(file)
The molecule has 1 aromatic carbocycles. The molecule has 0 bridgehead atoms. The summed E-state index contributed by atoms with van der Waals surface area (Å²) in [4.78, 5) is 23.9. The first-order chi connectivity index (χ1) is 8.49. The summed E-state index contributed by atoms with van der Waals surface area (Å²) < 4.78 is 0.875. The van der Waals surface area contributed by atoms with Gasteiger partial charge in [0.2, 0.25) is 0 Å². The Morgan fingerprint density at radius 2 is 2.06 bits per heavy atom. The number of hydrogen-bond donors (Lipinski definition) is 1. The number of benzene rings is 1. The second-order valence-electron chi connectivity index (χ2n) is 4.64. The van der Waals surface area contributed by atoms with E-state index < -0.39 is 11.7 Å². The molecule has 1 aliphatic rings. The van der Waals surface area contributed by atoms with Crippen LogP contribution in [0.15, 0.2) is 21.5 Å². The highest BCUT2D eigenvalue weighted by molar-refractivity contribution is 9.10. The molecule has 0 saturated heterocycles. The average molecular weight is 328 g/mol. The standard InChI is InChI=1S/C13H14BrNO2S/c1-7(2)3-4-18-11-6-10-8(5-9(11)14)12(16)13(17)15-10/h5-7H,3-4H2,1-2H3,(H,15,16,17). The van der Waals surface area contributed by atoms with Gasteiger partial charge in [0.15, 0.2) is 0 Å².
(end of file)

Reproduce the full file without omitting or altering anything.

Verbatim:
The molecule has 1 aromatic carbocycles. The molecule has 0 bridgehead atoms. The summed E-state index contributed by atoms with van der Waals surface area (Å²) in [4.78, 5) is 23.9. The first-order chi connectivity index (χ1) is 8.49. The summed E-state index contributed by atoms with van der Waals surface area (Å²) < 4.78 is 0.875. The van der Waals surface area contributed by atoms with Gasteiger partial charge in [0.2, 0.25) is 0 Å². The Morgan fingerprint density at radius 2 is 2.06 bits per heavy atom. The number of hydrogen-bond donors (Lipinski definition) is 1. The number of benzene rings is 1. The second-order valence-electron chi connectivity index (χ2n) is 4.64. The van der Waals surface area contributed by atoms with E-state index < -0.39 is 11.7 Å². The molecule has 1 aliphatic rings. The van der Waals surface area contributed by atoms with Crippen LogP contribution in [0.15, 0.2) is 21.5 Å². The highest BCUT2D eigenvalue weighted by molar-refractivity contribution is 9.10. The molecule has 0 saturated heterocycles. The average molecular weight is 328 g/mol. The standard InChI is InChI=1S/C13H14BrNO2S/c1-7(2)3-4-18-11-6-10-8(5-9(11)14)12(16)13(17)15-10/h5-7H,3-4H2,1-2H3,(H,15,16,17). The van der Waals surface area contributed by atoms with Gasteiger partial charge in [0.15, 0.2) is 0 Å².